At the end of a sandy track in the shadow of some of Egypt's lesser-known pyramids, Osama bin Laden's son Omar broke the Ramadan fast on the anniversary of the 9/11 attacks in the name of world peace.
Here, in the desert a few kilometres outside of Cairo, is where Saudi-born Osama's fourth son Omar, 27, and his English wife Zaina have decided to set up a desert farm, a halfway point between their respective homelands.
But having invited a Bedouin tent-full of guests to join their sunset "iftar," Zaina, 52, confesses they hadn't realised the date was September 11, seven years since the 2001 attacks on the US, claimed by her father-in-law.
"They thought about having a minute's silence but instead they asked me to say some words for peace in the world," says Suzanne, a friend.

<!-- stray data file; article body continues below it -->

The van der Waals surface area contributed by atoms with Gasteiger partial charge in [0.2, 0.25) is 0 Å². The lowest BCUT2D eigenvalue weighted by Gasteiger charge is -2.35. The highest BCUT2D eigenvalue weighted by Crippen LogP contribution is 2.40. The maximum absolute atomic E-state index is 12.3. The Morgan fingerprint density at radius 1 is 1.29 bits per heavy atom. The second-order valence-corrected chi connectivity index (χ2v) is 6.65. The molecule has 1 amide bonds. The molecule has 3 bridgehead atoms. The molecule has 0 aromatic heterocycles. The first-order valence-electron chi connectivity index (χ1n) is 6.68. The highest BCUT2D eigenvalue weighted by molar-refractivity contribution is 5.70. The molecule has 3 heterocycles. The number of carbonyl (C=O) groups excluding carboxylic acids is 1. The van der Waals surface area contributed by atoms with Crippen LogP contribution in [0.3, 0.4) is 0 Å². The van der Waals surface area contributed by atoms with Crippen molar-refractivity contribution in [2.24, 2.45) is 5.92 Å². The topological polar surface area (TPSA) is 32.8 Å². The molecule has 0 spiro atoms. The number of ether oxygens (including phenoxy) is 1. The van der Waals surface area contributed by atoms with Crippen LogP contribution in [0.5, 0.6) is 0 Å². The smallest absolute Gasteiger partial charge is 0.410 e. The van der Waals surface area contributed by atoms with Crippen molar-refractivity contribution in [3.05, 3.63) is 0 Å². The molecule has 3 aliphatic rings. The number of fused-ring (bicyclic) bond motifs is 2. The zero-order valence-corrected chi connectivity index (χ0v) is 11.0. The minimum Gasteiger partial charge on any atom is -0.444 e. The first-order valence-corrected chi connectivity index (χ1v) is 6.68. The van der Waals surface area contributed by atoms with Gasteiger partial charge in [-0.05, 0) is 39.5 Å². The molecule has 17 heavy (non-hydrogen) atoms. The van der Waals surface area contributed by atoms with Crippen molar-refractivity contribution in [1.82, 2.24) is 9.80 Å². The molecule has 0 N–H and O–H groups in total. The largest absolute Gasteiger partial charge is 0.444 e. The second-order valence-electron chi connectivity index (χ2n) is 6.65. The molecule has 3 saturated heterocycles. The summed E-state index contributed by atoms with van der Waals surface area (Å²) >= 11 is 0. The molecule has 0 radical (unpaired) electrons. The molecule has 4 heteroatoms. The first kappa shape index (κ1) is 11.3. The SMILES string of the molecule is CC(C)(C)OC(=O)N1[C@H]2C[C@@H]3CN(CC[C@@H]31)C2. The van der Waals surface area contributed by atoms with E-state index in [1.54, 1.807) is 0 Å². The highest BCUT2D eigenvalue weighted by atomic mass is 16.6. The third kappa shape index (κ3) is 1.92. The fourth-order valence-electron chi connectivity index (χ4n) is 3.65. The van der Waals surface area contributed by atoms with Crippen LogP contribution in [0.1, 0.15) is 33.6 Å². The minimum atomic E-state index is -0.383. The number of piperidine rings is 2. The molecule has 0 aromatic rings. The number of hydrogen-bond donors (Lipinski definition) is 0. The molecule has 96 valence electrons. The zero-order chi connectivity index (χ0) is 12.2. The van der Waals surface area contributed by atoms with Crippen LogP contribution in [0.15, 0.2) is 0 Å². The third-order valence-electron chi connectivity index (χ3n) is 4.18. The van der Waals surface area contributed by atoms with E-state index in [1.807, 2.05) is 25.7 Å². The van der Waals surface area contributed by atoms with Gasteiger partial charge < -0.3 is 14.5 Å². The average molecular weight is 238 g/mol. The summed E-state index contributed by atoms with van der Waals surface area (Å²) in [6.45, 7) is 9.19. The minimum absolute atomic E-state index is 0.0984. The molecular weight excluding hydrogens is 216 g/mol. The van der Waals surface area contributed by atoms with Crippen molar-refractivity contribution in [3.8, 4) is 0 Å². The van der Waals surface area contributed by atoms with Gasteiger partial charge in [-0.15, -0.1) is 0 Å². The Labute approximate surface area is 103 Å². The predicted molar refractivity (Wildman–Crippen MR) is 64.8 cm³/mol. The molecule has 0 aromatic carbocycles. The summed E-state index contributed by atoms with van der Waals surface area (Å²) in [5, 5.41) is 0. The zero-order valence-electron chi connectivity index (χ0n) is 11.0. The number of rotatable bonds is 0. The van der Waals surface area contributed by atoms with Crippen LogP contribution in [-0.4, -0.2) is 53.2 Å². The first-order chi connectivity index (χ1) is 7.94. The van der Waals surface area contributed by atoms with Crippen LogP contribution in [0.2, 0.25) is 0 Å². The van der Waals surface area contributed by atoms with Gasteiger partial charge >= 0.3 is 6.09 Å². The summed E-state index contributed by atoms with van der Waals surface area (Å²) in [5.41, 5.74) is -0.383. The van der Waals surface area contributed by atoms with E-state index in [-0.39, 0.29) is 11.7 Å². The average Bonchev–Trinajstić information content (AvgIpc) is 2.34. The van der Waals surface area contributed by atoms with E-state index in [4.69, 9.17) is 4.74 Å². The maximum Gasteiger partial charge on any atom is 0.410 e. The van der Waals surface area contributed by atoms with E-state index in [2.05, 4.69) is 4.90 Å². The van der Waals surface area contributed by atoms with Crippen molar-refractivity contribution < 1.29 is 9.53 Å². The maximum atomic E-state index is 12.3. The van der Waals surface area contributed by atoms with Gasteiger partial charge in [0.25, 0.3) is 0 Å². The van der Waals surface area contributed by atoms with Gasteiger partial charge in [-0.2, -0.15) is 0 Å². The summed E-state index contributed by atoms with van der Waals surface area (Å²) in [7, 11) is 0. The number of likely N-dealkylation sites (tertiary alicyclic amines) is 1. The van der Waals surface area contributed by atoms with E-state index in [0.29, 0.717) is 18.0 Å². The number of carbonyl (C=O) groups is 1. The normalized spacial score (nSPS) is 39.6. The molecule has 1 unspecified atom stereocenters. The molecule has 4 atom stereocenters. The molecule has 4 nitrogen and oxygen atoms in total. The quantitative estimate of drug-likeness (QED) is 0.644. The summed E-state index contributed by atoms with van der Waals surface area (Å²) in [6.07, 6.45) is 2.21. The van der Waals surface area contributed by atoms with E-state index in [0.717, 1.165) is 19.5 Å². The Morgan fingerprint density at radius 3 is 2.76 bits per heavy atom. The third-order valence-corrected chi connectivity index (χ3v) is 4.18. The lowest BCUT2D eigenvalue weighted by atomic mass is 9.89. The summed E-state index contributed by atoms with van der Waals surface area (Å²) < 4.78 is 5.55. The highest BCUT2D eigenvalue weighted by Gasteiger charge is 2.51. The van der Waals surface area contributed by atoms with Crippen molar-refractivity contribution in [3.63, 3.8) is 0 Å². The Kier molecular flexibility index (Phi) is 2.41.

"And Omar will be the first to sign the scroll of peace," a petition she hopes will draw a million signatures.
Omar signs the scroll, but tonight there will be no quotes about his father's whereabouts or anything else beyond his new, placid realm of a few hundred square metres of sandy land at the foot of the Abu Sir pyramids.
The couple are wearing traditional Arab gowns for the occasion, relaxed in the middle of a parade of Arab stallions, two cages of guinea fowl and a sitting, grumbling camel.
The fourth of 11 children from his father's first wife and one of reportedly 19 fathered by the world's most wanted man, Omar bears a remarkable resemblance to his father.
He and Zaina recently set up the "Al-Mirage" horse ranch after Britain rejected Omar's application to move there with Zaina, formerly known as Jane Felix-Browne, because his presence might cause "considerable public concern.